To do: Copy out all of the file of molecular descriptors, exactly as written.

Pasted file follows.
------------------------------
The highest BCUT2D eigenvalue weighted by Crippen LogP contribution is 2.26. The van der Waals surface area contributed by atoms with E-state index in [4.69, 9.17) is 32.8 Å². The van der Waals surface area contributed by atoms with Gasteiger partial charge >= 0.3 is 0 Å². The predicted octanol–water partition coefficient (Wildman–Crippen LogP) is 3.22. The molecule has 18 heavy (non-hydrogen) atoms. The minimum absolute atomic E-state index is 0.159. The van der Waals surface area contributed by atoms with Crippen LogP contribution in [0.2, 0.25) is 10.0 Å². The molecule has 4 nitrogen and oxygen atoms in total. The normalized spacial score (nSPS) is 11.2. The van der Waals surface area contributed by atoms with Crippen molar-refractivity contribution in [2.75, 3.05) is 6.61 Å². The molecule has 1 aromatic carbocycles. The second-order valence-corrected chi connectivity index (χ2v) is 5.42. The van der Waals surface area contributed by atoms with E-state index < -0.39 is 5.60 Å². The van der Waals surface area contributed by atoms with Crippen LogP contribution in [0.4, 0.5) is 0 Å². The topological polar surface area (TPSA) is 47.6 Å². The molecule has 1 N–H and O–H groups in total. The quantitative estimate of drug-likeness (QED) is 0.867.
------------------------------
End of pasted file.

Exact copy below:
The highest BCUT2D eigenvalue weighted by Crippen LogP contribution is 2.26. The van der Waals surface area contributed by atoms with E-state index in [4.69, 9.17) is 32.8 Å². The van der Waals surface area contributed by atoms with Gasteiger partial charge >= 0.3 is 0 Å². The predicted octanol–water partition coefficient (Wildman–Crippen LogP) is 3.22. The molecule has 18 heavy (non-hydrogen) atoms. The minimum absolute atomic E-state index is 0.159. The van der Waals surface area contributed by atoms with Crippen LogP contribution in [0.2, 0.25) is 10.0 Å². The molecule has 4 nitrogen and oxygen atoms in total. The normalized spacial score (nSPS) is 11.2. The van der Waals surface area contributed by atoms with Crippen molar-refractivity contribution in [2.75, 3.05) is 6.61 Å². The molecule has 1 aromatic carbocycles. The second-order valence-corrected chi connectivity index (χ2v) is 5.42. The van der Waals surface area contributed by atoms with E-state index < -0.39 is 5.60 Å². The van der Waals surface area contributed by atoms with Crippen LogP contribution in [0.4, 0.5) is 0 Å². The topological polar surface area (TPSA) is 47.6 Å². The molecule has 1 N–H and O–H groups in total. The quantitative estimate of drug-likeness (QED) is 0.867.